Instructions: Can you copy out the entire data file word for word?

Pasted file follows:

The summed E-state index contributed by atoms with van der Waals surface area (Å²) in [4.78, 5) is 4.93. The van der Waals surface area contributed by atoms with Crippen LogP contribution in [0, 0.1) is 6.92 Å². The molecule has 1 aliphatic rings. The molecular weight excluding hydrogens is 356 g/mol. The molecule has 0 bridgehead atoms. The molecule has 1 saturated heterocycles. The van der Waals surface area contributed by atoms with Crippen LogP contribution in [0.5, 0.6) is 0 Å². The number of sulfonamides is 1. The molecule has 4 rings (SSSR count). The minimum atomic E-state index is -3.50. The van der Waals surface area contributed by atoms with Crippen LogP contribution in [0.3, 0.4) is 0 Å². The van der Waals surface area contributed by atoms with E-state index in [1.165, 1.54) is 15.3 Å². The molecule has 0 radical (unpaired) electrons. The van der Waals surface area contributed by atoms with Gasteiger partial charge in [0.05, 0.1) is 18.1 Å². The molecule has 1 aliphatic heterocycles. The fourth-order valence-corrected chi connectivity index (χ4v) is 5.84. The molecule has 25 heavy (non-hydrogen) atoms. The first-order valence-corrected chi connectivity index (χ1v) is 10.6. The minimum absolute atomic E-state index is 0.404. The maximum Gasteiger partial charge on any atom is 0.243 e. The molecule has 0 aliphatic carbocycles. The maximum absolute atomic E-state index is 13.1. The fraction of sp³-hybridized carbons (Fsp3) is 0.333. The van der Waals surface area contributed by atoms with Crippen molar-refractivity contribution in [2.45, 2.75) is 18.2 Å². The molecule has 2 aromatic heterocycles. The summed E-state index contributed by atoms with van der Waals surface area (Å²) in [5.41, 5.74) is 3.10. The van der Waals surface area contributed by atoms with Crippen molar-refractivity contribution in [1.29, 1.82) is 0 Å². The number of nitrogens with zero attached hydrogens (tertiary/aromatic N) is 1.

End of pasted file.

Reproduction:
The summed E-state index contributed by atoms with van der Waals surface area (Å²) in [4.78, 5) is 4.93. The van der Waals surface area contributed by atoms with Crippen LogP contribution in [0, 0.1) is 6.92 Å². The molecule has 1 aliphatic rings. The molecular weight excluding hydrogens is 356 g/mol. The molecule has 0 bridgehead atoms. The molecule has 1 saturated heterocycles. The van der Waals surface area contributed by atoms with Crippen LogP contribution in [0.5, 0.6) is 0 Å². The number of sulfonamides is 1. The molecule has 4 rings (SSSR count). The minimum atomic E-state index is -3.50. The van der Waals surface area contributed by atoms with Crippen LogP contribution in [0.3, 0.4) is 0 Å². The van der Waals surface area contributed by atoms with E-state index in [1.165, 1.54) is 15.3 Å². The molecule has 0 radical (unpaired) electrons. The van der Waals surface area contributed by atoms with Gasteiger partial charge in [0.05, 0.1) is 18.1 Å². The molecule has 1 aliphatic heterocycles. The fourth-order valence-corrected chi connectivity index (χ4v) is 5.84. The molecule has 25 heavy (non-hydrogen) atoms. The first-order valence-corrected chi connectivity index (χ1v) is 10.6. The minimum absolute atomic E-state index is 0.404. The maximum Gasteiger partial charge on any atom is 0.243 e. The molecule has 0 aliphatic carbocycles. The maximum absolute atomic E-state index is 13.1. The fraction of sp³-hybridized carbons (Fsp3) is 0.333. The van der Waals surface area contributed by atoms with Crippen molar-refractivity contribution in [2.45, 2.75) is 18.2 Å². The molecule has 2 aromatic heterocycles. The summed E-state index contributed by atoms with van der Waals surface area (Å²) in [5.41, 5.74) is 3.10. The van der Waals surface area contributed by atoms with Crippen molar-refractivity contribution in [1.29, 1.82) is 0 Å². The number of nitrogens with zero attached hydrogens (tertiary/aromatic N) is 1.